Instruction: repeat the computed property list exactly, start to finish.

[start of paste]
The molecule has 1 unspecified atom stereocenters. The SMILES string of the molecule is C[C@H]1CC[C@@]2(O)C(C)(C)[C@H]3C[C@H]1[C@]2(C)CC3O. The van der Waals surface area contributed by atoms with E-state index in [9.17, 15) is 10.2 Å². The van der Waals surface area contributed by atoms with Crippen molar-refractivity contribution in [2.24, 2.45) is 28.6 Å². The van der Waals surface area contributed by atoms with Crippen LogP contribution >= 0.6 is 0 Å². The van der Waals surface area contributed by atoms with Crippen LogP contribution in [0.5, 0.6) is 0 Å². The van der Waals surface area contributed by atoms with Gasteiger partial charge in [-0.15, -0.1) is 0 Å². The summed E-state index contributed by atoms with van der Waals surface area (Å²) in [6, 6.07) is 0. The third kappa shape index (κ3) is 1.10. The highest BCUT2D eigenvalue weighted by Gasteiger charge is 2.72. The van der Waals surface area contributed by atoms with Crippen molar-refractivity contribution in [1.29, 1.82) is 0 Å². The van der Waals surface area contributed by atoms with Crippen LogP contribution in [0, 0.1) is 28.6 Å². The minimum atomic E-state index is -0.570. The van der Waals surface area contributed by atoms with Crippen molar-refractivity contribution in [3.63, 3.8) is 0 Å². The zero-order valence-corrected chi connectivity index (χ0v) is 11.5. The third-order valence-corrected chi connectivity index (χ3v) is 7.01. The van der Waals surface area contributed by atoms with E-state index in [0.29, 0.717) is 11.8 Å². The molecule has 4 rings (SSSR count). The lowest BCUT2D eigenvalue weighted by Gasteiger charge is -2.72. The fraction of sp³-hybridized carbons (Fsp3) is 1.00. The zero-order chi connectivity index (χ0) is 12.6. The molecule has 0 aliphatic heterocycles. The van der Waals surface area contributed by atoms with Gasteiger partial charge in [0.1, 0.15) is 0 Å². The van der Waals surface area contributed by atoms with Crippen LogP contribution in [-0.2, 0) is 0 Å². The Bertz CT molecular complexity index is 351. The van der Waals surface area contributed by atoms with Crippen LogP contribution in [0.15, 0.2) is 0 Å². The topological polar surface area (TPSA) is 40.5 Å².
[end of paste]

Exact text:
The molecule has 1 unspecified atom stereocenters. The SMILES string of the molecule is C[C@H]1CC[C@@]2(O)C(C)(C)[C@H]3C[C@H]1[C@]2(C)CC3O. The van der Waals surface area contributed by atoms with E-state index in [9.17, 15) is 10.2 Å². The van der Waals surface area contributed by atoms with Crippen molar-refractivity contribution in [2.24, 2.45) is 28.6 Å². The van der Waals surface area contributed by atoms with Crippen LogP contribution >= 0.6 is 0 Å². The van der Waals surface area contributed by atoms with Crippen LogP contribution in [0.5, 0.6) is 0 Å². The van der Waals surface area contributed by atoms with Gasteiger partial charge in [-0.15, -0.1) is 0 Å². The summed E-state index contributed by atoms with van der Waals surface area (Å²) in [6, 6.07) is 0. The third kappa shape index (κ3) is 1.10. The highest BCUT2D eigenvalue weighted by Gasteiger charge is 2.72. The van der Waals surface area contributed by atoms with Crippen molar-refractivity contribution in [1.29, 1.82) is 0 Å². The van der Waals surface area contributed by atoms with Crippen LogP contribution in [0, 0.1) is 28.6 Å². The minimum atomic E-state index is -0.570. The van der Waals surface area contributed by atoms with Crippen molar-refractivity contribution in [3.63, 3.8) is 0 Å². The zero-order valence-corrected chi connectivity index (χ0v) is 11.5. The third-order valence-corrected chi connectivity index (χ3v) is 7.01. The van der Waals surface area contributed by atoms with E-state index in [0.29, 0.717) is 11.8 Å². The molecule has 4 rings (SSSR count). The lowest BCUT2D eigenvalue weighted by Gasteiger charge is -2.72. The fraction of sp³-hybridized carbons (Fsp3) is 1.00. The zero-order chi connectivity index (χ0) is 12.6. The molecule has 0 aliphatic heterocycles. The van der Waals surface area contributed by atoms with Gasteiger partial charge in [0.1, 0.15) is 0 Å². The van der Waals surface area contributed by atoms with Crippen LogP contribution in [-0.2, 0) is 0 Å². The Bertz CT molecular complexity index is 351. The van der Waals surface area contributed by atoms with Crippen LogP contribution in [0.15, 0.2) is 0 Å². The topological polar surface area (TPSA) is 40.5 Å².